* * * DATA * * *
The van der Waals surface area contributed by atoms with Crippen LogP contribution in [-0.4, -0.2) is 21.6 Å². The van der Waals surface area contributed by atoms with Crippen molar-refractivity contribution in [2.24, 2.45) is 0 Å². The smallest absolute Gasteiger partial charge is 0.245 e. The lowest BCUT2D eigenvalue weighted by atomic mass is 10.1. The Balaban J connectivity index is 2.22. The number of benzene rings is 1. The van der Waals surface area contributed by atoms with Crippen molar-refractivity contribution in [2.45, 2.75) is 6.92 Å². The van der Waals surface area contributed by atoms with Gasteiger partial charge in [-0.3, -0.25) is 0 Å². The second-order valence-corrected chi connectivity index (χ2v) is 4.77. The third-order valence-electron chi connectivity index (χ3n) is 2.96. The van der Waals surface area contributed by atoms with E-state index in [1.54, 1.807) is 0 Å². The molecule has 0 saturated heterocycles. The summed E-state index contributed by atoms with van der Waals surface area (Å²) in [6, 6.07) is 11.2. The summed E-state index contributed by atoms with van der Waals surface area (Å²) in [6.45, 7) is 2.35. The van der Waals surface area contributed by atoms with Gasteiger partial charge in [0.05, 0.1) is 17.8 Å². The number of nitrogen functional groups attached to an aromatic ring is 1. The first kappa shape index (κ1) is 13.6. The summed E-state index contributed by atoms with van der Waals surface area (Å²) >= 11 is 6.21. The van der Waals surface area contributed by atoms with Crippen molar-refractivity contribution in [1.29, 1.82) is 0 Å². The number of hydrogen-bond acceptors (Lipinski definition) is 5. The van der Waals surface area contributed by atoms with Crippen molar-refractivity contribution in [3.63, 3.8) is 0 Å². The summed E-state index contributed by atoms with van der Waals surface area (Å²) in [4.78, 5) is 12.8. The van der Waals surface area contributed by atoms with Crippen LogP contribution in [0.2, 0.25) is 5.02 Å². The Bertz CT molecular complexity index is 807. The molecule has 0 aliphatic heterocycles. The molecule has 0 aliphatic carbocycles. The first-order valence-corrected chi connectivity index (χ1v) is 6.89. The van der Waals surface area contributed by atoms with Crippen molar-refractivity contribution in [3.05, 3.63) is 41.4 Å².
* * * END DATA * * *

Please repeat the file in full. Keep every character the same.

The van der Waals surface area contributed by atoms with Crippen LogP contribution in [-0.4, -0.2) is 21.6 Å². The van der Waals surface area contributed by atoms with Crippen molar-refractivity contribution in [2.24, 2.45) is 0 Å². The smallest absolute Gasteiger partial charge is 0.245 e. The lowest BCUT2D eigenvalue weighted by atomic mass is 10.1. The Balaban J connectivity index is 2.22. The number of benzene rings is 1. The van der Waals surface area contributed by atoms with Crippen molar-refractivity contribution in [2.45, 2.75) is 6.92 Å². The van der Waals surface area contributed by atoms with Gasteiger partial charge in [-0.3, -0.25) is 0 Å². The second-order valence-corrected chi connectivity index (χ2v) is 4.77. The third-order valence-electron chi connectivity index (χ3n) is 2.96. The van der Waals surface area contributed by atoms with E-state index in [1.54, 1.807) is 0 Å². The molecule has 0 saturated heterocycles. The summed E-state index contributed by atoms with van der Waals surface area (Å²) in [6, 6.07) is 11.2. The summed E-state index contributed by atoms with van der Waals surface area (Å²) in [6.45, 7) is 2.35. The van der Waals surface area contributed by atoms with Gasteiger partial charge in [0.05, 0.1) is 17.8 Å². The number of nitrogen functional groups attached to an aromatic ring is 1. The first kappa shape index (κ1) is 13.6. The summed E-state index contributed by atoms with van der Waals surface area (Å²) >= 11 is 6.21. The van der Waals surface area contributed by atoms with Crippen molar-refractivity contribution in [1.29, 1.82) is 0 Å². The number of hydrogen-bond acceptors (Lipinski definition) is 5. The van der Waals surface area contributed by atoms with Crippen molar-refractivity contribution in [3.63, 3.8) is 0 Å². The summed E-state index contributed by atoms with van der Waals surface area (Å²) in [4.78, 5) is 12.8. The van der Waals surface area contributed by atoms with Crippen LogP contribution in [0.2, 0.25) is 5.02 Å². The Bertz CT molecular complexity index is 807. The molecule has 0 aliphatic heterocycles. The molecule has 0 aliphatic carbocycles. The first-order valence-corrected chi connectivity index (χ1v) is 6.89. The van der Waals surface area contributed by atoms with Crippen molar-refractivity contribution in [3.05, 3.63) is 41.4 Å².